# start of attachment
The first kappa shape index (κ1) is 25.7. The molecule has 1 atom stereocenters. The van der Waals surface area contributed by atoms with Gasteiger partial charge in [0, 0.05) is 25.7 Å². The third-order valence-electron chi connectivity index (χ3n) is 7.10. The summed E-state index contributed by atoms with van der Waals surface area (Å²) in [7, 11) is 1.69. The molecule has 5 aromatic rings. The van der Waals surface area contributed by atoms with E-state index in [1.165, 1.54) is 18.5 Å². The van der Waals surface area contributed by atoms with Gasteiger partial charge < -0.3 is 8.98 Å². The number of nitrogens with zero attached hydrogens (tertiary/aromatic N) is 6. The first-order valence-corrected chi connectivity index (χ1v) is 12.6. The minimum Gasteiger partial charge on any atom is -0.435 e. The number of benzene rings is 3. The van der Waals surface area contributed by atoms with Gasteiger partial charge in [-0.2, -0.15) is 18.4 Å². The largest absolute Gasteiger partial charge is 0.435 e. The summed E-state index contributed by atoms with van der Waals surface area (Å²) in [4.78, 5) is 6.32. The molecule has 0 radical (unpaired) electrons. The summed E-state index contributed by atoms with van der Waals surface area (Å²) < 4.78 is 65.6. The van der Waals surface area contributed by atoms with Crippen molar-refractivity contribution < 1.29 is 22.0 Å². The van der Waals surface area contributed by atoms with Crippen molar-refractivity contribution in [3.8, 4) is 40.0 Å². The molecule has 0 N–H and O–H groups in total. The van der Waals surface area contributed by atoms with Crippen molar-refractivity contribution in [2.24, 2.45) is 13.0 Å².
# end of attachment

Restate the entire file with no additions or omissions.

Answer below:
The first kappa shape index (κ1) is 25.7. The molecule has 1 atom stereocenters. The van der Waals surface area contributed by atoms with Gasteiger partial charge in [0, 0.05) is 25.7 Å². The third-order valence-electron chi connectivity index (χ3n) is 7.10. The summed E-state index contributed by atoms with van der Waals surface area (Å²) in [7, 11) is 1.69. The molecule has 5 aromatic rings. The van der Waals surface area contributed by atoms with E-state index in [1.165, 1.54) is 18.5 Å². The van der Waals surface area contributed by atoms with Gasteiger partial charge < -0.3 is 8.98 Å². The number of nitrogens with zero attached hydrogens (tertiary/aromatic N) is 6. The first-order valence-corrected chi connectivity index (χ1v) is 12.6. The minimum Gasteiger partial charge on any atom is -0.435 e. The number of benzene rings is 3. The van der Waals surface area contributed by atoms with Gasteiger partial charge in [-0.2, -0.15) is 18.4 Å². The largest absolute Gasteiger partial charge is 0.435 e. The summed E-state index contributed by atoms with van der Waals surface area (Å²) in [4.78, 5) is 6.32. The molecule has 0 radical (unpaired) electrons. The summed E-state index contributed by atoms with van der Waals surface area (Å²) < 4.78 is 65.6. The van der Waals surface area contributed by atoms with Crippen molar-refractivity contribution < 1.29 is 22.0 Å². The van der Waals surface area contributed by atoms with Crippen molar-refractivity contribution in [3.8, 4) is 40.0 Å². The molecule has 0 N–H and O–H groups in total. The van der Waals surface area contributed by atoms with Crippen molar-refractivity contribution in [2.24, 2.45) is 13.0 Å².